39 Pompholyx

Fig. 39.2 In this adolescent, pompholyx is in a late phase in which small crusts are intermingled with scales but always in a typical bilateral distribution.


Fig. 39.3 Discrete vesicles are present on the plantar surface of this infant who is affected by atopic dermatitis.


Fig. 39.4 A closer view of the lesions illustrated in Fig. 39.1 reveals that the vesicles have become confluent and have formed multiloculated bullae.


Even in the absence of treatment, the course of the disease can vary greatly from case to case; one common occurrence is a series of attacks that last for a few days to a few weeks and subside spontaneously in 2–3 weeks with desquamation. Exacerbations are the rule, but it is difficult to predict both the number and the severity of the attacks. When superinfection of primary blisters occurs, pustular lesions may develop. Erosions and ulcerations may also complicate the clinical appearance. Extensive vesiculation may cause disability by compromising the function of hands (and feet) and therefore disturbing school activities. Secondary lymphoedema [33] can occur but constitutional symptoms, such as fever, are exceptional. In some of those patients, lymphoscintigraphy revealed a failure of small lymphatics of the hand to absorb and drain lymph to regional nodes [34].

Differential Diagnosis.

Infantile acropustulosis characteristically affects darker-skinned infants in the first months of life [35,36], an age at which pompholyx is exceptional, and the lesions are easily seen as pustular rather than vesicular. Histopathologically, eosinophils and neutrophils predominate. ‘Hand, foot and mouth disease’ should be easily differentiated from pompholyx by the presence of lesions on the oral mucosa. In hand, foot and mouth disease, vesicles are oval, correspond with the hand-lines, show a typical lilac border and do not tend to merge but remain individually distinct [37]. Palmoplantar psoriasis starts with pustules rather than vesicles and the subjective sensation is burning rather than itching [38].

Dermatitis herpetiformis, besides the other symptoms associated with gluten sensitivity, can involve the palmar and plantar surfaces, but the flexor surfaces of the fingers rather than their sides are affected and the blisters are often haemorrhagic [39]. Blistering distal dactylitis is a rare streptococcal disease of children [40] which, unlike pompholyx, is rarely pruritic and, rather than being present on the sides of fingers, is found typically at their tips. Localized bullous pemphigoid, another rare disease, shows blisters, and not vesicles, which are often haemorrhagic [41].

Recurrent palmoplantar hidradenitis [42] is an entity that has in common with pompholyx only the topography; the lesions are completely different as they are tender and inflamed papules and nodules. Papular–purpuric ‘gloves and socks’ syndrome, previously described in adults as a characteristic exanthem affecting the distal part of the extremities, has also been observed in children [43]; the lesions are erythematous, involving the dorsa of the hands and feet, which rapidly become purpuric.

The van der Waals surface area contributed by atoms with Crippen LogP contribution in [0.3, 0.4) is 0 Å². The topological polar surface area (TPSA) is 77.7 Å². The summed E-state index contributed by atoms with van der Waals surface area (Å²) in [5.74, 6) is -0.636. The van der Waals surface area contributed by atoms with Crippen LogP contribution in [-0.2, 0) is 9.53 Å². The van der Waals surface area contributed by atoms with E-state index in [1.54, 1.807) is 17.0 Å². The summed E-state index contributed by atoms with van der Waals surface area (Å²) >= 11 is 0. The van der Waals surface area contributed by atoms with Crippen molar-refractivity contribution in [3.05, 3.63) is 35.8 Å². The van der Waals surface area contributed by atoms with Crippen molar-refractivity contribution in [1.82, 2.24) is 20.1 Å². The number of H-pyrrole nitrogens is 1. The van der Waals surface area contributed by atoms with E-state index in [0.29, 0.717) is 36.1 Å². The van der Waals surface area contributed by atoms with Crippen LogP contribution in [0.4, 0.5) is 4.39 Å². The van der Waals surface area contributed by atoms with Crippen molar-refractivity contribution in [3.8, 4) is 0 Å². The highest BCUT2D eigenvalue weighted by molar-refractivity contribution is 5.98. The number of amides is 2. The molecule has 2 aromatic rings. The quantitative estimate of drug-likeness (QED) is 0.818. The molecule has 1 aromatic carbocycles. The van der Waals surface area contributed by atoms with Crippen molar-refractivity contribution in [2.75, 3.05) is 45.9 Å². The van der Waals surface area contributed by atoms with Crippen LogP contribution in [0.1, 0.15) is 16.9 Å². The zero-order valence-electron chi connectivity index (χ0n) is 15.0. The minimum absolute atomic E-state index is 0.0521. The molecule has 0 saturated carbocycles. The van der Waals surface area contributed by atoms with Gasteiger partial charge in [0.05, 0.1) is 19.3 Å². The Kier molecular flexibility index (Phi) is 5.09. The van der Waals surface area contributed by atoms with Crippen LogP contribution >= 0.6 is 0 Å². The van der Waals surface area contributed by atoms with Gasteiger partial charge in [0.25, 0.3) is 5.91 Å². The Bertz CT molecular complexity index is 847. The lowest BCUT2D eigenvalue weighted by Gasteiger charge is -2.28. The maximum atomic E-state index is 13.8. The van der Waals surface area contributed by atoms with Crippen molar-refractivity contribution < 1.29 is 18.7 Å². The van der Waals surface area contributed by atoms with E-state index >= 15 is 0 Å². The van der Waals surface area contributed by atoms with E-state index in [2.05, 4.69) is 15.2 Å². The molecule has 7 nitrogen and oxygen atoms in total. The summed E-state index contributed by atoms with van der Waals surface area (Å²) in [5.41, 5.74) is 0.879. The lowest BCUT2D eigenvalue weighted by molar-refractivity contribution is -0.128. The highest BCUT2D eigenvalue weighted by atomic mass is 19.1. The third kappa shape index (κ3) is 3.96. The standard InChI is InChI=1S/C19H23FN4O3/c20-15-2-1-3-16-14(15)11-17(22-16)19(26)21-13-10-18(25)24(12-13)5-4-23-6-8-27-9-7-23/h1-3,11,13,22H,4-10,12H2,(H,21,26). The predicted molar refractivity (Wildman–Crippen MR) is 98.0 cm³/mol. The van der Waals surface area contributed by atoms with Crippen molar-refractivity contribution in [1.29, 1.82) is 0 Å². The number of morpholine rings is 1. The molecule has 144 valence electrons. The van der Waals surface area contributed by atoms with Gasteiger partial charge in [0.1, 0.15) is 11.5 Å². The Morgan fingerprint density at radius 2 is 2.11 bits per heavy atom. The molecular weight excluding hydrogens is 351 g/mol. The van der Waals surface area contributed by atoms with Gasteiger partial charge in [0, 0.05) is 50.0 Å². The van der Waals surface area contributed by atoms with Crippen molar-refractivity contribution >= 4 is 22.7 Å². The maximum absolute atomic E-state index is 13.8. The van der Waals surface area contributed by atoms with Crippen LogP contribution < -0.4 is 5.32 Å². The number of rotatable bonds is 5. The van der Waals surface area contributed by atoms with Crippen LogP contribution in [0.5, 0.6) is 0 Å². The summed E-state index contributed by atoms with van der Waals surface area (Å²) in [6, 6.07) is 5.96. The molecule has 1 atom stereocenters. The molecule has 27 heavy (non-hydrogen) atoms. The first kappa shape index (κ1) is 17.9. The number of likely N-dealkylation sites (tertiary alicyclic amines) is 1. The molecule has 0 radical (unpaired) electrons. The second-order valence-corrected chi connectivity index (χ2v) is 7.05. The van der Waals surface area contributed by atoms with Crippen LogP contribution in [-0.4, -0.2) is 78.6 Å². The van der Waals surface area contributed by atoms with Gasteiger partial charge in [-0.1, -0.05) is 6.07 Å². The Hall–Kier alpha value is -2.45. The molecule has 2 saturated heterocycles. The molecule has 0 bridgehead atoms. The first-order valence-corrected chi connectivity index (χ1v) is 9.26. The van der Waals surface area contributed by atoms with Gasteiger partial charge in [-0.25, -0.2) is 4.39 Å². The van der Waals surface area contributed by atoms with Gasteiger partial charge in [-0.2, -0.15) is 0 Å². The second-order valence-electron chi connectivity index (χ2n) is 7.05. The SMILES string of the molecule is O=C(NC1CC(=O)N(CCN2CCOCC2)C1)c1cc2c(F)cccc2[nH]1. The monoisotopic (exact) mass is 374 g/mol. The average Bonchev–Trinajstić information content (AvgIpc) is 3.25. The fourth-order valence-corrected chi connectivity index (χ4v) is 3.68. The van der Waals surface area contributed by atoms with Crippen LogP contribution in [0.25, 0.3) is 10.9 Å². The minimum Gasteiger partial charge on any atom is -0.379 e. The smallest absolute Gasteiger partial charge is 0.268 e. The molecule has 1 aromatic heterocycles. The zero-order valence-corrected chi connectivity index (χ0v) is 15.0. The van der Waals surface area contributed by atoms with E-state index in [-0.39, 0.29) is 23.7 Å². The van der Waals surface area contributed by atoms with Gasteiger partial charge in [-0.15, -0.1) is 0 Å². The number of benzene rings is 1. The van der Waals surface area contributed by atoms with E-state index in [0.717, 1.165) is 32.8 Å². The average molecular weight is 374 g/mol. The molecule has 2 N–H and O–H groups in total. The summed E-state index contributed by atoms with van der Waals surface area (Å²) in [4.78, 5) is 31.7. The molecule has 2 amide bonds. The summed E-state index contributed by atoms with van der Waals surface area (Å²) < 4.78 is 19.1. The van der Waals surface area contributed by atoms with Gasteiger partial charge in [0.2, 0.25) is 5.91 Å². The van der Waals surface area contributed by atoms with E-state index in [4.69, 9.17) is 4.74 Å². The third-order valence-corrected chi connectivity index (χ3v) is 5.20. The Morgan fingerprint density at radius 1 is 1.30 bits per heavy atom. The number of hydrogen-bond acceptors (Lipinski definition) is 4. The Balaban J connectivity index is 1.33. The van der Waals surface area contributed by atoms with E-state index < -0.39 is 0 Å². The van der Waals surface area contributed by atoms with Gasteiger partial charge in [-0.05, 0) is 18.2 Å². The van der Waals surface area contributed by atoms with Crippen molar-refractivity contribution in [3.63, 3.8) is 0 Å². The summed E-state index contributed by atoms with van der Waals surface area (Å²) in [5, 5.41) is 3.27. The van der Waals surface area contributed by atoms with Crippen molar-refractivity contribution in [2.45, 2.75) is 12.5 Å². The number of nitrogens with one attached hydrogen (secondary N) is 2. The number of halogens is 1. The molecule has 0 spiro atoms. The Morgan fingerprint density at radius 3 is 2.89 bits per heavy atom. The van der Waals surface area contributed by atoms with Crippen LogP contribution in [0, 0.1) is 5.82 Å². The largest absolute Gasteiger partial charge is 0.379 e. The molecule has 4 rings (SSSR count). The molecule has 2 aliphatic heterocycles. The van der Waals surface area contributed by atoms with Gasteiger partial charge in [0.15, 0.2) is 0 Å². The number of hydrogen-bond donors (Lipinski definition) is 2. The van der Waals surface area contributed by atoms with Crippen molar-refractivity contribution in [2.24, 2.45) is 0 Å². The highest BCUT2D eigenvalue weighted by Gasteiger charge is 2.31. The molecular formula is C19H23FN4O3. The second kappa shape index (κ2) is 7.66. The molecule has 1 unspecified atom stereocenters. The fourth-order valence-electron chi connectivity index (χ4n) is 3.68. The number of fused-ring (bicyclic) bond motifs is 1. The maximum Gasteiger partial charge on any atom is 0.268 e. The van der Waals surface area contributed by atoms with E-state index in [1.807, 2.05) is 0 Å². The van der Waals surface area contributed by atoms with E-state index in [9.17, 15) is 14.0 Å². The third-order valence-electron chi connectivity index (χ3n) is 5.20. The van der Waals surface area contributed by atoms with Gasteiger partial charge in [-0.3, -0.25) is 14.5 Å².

Treatment of pompholyx should be based around avoiding the offending cause. However, this is difficult, especially in children, in whom the possibility of pompholyx from nickel allergy or superficial mycosis is low. Causal treatment of the pompholyx related to metal allergy includes avoidance of any contact with nickel-containing metals, a low-nickel/chromium/cobalt diet (in both the child and the mother in cases of breastfed infants) [16,17] and, in cases of clearly defined nickel allergy, the administration of chelating agents, such as diethyldithiocarbamate and tetraethylthiuram disulphide [44] and disodium cromoglycate [45] have occasionally been helpful. Causal treatment of pompholyx related to superficial mycosis involves the eradication of the fungus and local hygiene.

Treatment of pompholyx associated with atopy, the most common form in children, involves symptomatic treatment, including topical corticosteroids of medium or high potency [46], zinc oxide ointments and oral antihistamines. Topical steroids are used widely for management of the condition, but their efficacy is limited by low percutaneous absorption of drugs in palmar–plantar areas unless super-potent molecules are used. Zinc oxide or water pastes can be used in the acute phase for their mild anti-inflammatory and protective properties. Oral antihistamines appear, in most cases, only moderately effective. A short course of oral steroids is rarely indicated but it may be justified in severe cases. In adult patients, the following treatments have also been used: intradermal botulinum toxin [47], topical calcineurin inhibitors: tacrolimus [48] and pimecrolimus [49], radiation therapy [50], azathioprine [51], methotrexate [52], mycophenolate mofetil [53], UVA1 irradiation, topical or bath PUVA [54] and tap water iontophoresis with pulsed direct current [55].

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Apr 26, 2016 | Posted by in Dermatology | Comments Off on 39 Pompholyx
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